More than 200 neighbours gathered to break the Ramadan fast at the Islamic Cultural Centre of Villanueva del Pardillo, a small town on the outskirts of Madrid, in June 2017. For many locals in attendance, it was their first time entering a mosque.
The evening, which featured a tour of the centre, an interfaith panel, and an al fresco Ramadan feast, was part of Foro Abraham’s Open Doors initiative, which aims to strengthen relationships between Muslims and non-Muslims in and around Madrid.
“Non-Muslim neighbours don’t really know what’s happening in mosques, and what they read about Islam in the news is often negative, so every year we organize this event around Ramadan and ask a local mosque to welcome their neighbours and explain what they are celebrating,” Victoria Martin de la Torre, co-founder and chair of Foro Abraham, said of the annual event. “From then on, the communities know each other, so if there is ever a misunderstanding, people know who to contact and how to keep in touch.”
Victoria co-founded Foro Abraham (the Abraham Forum for Interreligious and Intercultural Dialogue) in 2009 to combat stereotypes and enrich cultural exchange and knowledge among people of different religious beliefs in Spain and beyond.
The idea for this non-profit organization emerged during a 2008 conference Victoria attended on whether religions contribute more to peace or conflict in society. Her fellow panellists agreed that religion can and should enhance peace, but that civil society needs to help build bridges when tensions arise.
“I could see the Muslim participant and the priest really enjoyed speaking with each other, and so many misconceptions came up, so when we went back to Madrid, I proposed that we create a permanent space of dialogue where we could learn from each other,” Victoria said. A local Jewish journalist joined the team, and Foro Abraham was born.
“Our work is really grassroots and not hierarchical,” Victoria said. “Even though I am the chair, I’m also the one who takes notes. We’re like a family, and we share the work. If one person takes the initiative for a project, we all bring support.”
In its 10 years, Foro Abraham has organised educational and cultural activities -- including university conferences, open doors events, and trainings for journalists who cover religious issues -- reaching and impacting thousands of people around Madrid and throughout Spain. They’ve also weighed in on interreligious and intercultural mishaps and misunderstandings, helping smooth tensions and foster cooperation and coexistence.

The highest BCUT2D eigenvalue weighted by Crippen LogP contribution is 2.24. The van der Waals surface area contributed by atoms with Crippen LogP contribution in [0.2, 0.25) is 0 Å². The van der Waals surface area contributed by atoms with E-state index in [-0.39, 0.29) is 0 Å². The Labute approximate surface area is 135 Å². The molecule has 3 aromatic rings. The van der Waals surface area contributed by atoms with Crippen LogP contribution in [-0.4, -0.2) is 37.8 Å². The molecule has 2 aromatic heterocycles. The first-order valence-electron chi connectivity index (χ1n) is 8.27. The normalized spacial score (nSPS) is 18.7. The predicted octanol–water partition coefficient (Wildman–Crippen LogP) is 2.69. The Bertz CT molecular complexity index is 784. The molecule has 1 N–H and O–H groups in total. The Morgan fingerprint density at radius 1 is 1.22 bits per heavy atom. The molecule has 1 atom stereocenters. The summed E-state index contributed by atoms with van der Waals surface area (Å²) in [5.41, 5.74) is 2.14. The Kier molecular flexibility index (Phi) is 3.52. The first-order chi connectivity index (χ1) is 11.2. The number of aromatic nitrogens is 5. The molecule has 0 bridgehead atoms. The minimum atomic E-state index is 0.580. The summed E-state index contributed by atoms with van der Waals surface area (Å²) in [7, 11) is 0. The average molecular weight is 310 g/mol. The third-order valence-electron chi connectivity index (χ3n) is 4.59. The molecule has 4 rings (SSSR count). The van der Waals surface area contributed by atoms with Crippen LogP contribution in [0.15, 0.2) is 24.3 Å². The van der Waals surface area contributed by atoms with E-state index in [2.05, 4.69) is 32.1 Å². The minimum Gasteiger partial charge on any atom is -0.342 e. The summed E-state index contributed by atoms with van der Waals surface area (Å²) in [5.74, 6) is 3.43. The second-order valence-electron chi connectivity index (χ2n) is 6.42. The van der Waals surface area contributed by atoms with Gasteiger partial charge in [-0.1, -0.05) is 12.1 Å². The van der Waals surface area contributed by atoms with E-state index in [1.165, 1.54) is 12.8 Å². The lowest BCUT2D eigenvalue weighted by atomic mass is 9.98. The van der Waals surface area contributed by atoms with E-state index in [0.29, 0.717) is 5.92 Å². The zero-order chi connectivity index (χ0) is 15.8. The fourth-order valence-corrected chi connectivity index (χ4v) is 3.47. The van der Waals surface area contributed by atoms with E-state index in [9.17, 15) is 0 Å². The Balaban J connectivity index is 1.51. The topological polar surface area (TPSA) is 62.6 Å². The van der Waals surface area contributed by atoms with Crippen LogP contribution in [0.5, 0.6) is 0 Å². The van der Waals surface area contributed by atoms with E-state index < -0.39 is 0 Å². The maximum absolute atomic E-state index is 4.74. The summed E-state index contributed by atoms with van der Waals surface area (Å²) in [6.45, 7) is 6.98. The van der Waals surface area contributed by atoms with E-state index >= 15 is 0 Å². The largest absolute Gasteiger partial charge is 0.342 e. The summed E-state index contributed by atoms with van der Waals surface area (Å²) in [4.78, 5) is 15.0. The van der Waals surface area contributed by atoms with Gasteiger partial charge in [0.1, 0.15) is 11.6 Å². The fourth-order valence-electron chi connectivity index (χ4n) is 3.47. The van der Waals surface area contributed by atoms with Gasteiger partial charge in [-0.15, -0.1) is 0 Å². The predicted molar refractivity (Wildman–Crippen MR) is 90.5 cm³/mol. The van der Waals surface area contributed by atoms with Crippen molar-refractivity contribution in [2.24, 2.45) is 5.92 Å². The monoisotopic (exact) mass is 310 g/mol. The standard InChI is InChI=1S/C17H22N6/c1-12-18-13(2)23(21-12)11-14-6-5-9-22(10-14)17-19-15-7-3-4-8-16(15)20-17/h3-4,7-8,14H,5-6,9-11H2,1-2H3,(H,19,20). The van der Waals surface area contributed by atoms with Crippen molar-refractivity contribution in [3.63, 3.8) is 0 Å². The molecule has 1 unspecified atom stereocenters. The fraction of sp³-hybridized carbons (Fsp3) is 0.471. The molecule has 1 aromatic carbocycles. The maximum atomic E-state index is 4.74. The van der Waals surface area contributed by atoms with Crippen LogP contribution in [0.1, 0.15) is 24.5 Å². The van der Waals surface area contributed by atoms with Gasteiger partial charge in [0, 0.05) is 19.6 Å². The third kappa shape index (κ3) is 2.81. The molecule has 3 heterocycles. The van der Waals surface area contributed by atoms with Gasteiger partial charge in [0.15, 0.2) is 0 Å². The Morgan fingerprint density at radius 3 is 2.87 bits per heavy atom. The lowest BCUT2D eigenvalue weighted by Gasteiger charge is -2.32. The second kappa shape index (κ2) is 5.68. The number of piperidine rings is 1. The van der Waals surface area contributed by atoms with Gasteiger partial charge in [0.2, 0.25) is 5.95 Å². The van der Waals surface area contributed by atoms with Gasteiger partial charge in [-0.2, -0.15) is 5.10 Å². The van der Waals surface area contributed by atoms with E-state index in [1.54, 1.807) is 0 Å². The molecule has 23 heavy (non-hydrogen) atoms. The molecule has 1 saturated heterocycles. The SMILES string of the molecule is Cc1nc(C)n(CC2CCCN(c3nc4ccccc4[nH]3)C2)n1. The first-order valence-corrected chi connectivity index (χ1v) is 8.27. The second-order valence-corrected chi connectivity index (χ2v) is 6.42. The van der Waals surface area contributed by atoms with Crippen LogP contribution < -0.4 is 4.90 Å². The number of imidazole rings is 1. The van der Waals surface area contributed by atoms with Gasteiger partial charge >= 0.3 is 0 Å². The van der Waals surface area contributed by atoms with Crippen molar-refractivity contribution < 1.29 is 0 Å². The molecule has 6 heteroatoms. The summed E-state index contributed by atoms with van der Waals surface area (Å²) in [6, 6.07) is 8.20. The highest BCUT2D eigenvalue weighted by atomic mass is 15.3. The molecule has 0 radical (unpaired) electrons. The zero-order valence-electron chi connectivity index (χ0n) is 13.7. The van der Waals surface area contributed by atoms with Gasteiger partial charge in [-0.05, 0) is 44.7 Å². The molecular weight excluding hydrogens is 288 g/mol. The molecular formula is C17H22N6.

When a local newspaper incorrectly reported that a village outside Madrid removed Christian symbols from a public building because Muslims were offended, Victoria contacted the journalist to provide reliable sources. She also wrote a letter to local government officials, encouraging them to exercise sensitivity in their statements and ensure that reporting on interfaith issues is carried out in a professional, responsible way.
“This type of response has a stronger impact when our interfaith organization is speaking than it would coming from a single faith-based organization,” Victoria said. “I am Catholic, but I feel as offended by this as my Muslim friend. If one of us has a problem, we all have a problem, because we’re all in this together.”
Foro Abraham once sent a letter to the Spanish airline Iberia when they noticed that every sandwich on one of the company’s in-flight menus contained pork. “We asked them to consider that there might be Muslim or Jewish passengers onboard. They didn’t answer, but they did change the menu,” Victoria said.
Foro Abraham is not Victoria’s first interfaith dialogue initiative. After studying journalism at Columbia University in New York, she and several international classmates started an interfaith blog called “Pashalam”, a mix of the word “peace” in Arabic, Latin, and Hebrew.
“My perspective about religion completely changed in New York because my best friends were from all over the world. Two were Jewish and two were Muslim. I discovered a completely different aspect of religion and how it brings good things to people,” Victoria said.
Like most Spaniards, Victoria grew up in a secular Roman Catholic family. She started exploring her own faith when she returned to Madrid in 2000 to work as a journalist for a weekly news magazine.
In 2006, while on a reporting assignment in Bethlehem, she spent one day each with a Jewish, Christian, and Muslim family. She used the experience to write a book about what the holy city means for each faith. Victoria continues to engage with journalists as a press officer for the Progressive Alliance of Socialists and Democrats at the European Parliament in Brussels, where she has lived since 2008.
“We live in a time of fragmentation and isolation. We need to build communities so people feel they can work together for the common good. That has to start at the local level, not with abstract imagined online communities but with getting to know your next-door neighbour,” Victoria said. “This is the real challenge, not to organize events for open-minded people who already communicate, but to penetrate closed communities and help them change their perspectives without judging them,” she said.
The Open Doors project has brought non-Muslims into five mosques around Madrid, demystifying Ramadan and inspiring a greater sense of community among former next-door strangers. For Victoria and Foro Abraham, opening these doors is only the beginning.